Katie Feather is a former producer for Science Friday and the proud mother of two cats, Charleigh and Sadie.
Katie previously worked as a reporter and producer for KBIA, WHYY, WNYC and The New York Times and has a degree in science journalism from NYU. Her work reporting on events in Ferguson, Missouri, in 2014 won a National Murrow Award for small-market feature reporting.
A native of the New York metro area, Katie currently calls New Jersey home (and feels guilty about it). She hopes to one day live near the beach.
Talking Through The History Of Our Teeth
Ever wonder why we lose our teeth? Biological anthropologist Shara Bailey has the answers.
A Look Back At The Time Of The Tasmanian Tiger
Wildlife enthusiasts’ hopes were recently raised by a video of what looked like two adult thylacines, better known as the extinct Tasmanian tiger.
Memory And The Dreaming Mind
What role does sleep play in memory? Researchers look to lucid dreams for clues.
Progress In Considering Sex As A Biological Variable
Five years ago, NIH asked researchers to include how the sex of mice affects the outcome of pre-clinical research. One team member discusses what’s changed—and what lies ahead.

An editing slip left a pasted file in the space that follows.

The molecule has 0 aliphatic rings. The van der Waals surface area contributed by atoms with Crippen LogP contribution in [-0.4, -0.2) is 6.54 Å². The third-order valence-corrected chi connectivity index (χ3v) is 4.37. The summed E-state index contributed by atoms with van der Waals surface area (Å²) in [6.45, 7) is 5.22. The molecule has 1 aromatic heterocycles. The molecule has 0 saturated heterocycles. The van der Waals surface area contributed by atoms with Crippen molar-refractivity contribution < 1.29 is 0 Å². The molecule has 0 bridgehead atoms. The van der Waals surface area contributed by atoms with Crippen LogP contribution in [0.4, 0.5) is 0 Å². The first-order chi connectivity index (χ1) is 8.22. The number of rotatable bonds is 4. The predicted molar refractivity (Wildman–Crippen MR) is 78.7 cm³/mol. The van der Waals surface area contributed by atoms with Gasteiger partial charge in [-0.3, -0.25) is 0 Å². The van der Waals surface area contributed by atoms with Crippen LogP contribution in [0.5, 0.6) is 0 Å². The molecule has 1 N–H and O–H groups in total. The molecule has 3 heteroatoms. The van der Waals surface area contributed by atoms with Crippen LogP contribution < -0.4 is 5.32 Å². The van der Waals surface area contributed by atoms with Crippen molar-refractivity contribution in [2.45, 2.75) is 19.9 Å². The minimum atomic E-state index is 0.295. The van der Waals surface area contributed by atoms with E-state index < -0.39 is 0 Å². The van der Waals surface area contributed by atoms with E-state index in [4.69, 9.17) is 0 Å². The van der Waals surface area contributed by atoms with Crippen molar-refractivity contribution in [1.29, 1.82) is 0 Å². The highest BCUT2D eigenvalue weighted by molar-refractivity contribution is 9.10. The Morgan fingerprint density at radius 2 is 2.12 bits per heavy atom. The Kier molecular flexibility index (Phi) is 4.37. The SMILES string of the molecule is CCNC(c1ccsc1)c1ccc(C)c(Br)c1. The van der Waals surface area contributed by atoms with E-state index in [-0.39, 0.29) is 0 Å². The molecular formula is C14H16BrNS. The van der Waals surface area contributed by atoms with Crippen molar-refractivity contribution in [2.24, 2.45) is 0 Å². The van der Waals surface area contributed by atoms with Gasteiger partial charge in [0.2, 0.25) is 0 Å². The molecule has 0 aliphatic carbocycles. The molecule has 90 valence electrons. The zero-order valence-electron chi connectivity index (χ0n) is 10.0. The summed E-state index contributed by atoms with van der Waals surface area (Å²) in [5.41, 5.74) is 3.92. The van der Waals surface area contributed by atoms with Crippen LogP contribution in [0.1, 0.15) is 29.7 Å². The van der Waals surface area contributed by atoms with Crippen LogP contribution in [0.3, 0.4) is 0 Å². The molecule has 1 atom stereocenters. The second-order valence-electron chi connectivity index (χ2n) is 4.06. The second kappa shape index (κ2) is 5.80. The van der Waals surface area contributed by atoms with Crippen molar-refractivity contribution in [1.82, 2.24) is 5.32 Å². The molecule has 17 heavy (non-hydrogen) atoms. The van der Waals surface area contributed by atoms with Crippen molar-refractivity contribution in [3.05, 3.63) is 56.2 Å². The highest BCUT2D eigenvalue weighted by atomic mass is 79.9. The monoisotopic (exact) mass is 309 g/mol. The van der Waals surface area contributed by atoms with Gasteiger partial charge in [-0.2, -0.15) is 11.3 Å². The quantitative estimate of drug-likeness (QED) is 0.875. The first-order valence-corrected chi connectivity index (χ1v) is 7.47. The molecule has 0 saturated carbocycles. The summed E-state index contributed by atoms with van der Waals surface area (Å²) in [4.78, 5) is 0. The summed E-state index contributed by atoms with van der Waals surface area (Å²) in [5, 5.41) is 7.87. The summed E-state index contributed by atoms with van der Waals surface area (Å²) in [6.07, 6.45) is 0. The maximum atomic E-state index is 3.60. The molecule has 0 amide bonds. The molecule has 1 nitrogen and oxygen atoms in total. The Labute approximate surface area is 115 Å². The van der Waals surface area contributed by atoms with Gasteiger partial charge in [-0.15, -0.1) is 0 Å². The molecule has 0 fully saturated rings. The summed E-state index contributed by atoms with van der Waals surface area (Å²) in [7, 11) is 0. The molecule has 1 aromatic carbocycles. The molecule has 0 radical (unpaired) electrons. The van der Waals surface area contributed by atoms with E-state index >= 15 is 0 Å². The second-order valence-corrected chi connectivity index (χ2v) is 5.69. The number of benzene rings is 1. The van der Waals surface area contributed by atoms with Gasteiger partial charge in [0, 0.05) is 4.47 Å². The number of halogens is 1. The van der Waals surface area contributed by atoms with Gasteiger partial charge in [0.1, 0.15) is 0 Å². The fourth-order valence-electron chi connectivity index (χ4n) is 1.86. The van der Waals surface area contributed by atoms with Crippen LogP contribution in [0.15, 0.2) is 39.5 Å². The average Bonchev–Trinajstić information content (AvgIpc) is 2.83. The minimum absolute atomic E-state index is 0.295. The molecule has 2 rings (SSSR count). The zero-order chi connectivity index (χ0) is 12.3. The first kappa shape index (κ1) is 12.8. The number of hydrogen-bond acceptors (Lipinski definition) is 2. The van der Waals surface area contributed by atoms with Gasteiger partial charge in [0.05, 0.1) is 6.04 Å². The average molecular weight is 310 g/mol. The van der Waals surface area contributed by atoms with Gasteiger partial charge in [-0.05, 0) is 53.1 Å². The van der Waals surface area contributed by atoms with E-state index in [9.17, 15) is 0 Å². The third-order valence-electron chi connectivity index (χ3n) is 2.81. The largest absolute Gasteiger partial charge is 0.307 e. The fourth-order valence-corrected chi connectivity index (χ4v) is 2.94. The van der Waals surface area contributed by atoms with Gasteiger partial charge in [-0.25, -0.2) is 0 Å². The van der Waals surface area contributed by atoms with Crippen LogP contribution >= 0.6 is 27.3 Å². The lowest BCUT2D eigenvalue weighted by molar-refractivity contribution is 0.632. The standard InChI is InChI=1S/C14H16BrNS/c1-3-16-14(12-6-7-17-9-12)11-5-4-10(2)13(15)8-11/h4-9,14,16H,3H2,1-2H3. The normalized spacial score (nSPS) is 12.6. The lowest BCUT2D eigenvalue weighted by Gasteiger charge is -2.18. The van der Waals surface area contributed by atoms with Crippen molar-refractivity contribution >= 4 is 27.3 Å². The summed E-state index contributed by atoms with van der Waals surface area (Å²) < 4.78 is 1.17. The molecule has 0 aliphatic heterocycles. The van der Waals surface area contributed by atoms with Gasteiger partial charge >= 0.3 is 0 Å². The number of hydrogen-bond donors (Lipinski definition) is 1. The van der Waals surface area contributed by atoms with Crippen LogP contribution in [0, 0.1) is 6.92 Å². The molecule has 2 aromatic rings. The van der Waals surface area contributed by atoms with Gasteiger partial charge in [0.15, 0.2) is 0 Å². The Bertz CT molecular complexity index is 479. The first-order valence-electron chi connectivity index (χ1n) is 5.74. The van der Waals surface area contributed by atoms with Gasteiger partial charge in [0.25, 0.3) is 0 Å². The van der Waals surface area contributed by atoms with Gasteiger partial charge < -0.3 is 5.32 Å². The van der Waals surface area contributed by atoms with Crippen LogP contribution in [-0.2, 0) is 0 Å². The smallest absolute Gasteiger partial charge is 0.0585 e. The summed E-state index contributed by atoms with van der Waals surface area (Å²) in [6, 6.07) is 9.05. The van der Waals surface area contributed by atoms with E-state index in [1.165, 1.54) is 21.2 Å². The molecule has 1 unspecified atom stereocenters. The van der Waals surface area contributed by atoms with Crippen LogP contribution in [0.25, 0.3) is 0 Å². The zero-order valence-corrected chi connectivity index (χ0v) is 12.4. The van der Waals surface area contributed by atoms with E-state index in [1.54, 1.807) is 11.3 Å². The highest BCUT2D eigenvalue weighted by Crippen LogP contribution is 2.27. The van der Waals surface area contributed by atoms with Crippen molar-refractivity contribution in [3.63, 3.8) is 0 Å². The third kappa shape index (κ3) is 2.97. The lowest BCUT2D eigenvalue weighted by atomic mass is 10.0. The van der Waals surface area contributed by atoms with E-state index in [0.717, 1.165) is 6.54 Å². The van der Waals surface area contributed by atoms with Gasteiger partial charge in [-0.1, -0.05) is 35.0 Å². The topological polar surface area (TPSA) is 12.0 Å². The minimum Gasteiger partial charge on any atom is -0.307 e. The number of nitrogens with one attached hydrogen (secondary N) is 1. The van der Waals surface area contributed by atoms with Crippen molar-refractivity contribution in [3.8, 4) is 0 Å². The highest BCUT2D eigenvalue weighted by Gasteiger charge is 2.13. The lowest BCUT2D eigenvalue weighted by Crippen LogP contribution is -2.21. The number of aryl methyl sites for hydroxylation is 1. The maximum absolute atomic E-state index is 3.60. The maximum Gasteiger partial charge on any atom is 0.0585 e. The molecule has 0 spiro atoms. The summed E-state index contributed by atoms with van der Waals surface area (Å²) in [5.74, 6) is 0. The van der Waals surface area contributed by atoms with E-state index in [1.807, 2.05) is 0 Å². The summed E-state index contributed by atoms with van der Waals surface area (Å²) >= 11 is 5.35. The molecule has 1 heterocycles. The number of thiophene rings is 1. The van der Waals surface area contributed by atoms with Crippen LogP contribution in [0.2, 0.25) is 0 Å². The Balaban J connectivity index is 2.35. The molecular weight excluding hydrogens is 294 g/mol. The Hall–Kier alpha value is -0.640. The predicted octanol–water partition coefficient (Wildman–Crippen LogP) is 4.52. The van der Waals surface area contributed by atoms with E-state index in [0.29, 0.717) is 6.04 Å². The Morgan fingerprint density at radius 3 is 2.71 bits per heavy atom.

Fish Versus Feather: Georgia’s Salt Marsh Smackdown
Scientists capture unusual video evidence of a fish eating a seaside sparrow’s hatchlings, an example of how climate change is upending ecosystems.
Reprogramming Labor In Tech
Unions are rising in the technology world. A new labor movement is bridging the gap between blue collar and white collar tech employees.
Seeing The World Through Salmon Eyes
Dissecting eyes is helping measure what fish eat—and the value of different habitats.
The Thinking Behind New Double-Masking Recommendations
Why the CDC may update its guidance on masking, plus more science news stories from the week.
Will Vaccines Work Against New Variants Of The Coronavirus?
Vaccines are being tested against new variants of the coronavirus. Here’s what the latest data are telling us.
How Scientists Unravel The Mysteries Of The Placenta
The placenta is the only organ that can be grown temporarily and then discarded—but it’s hard to study while it’s doing its job.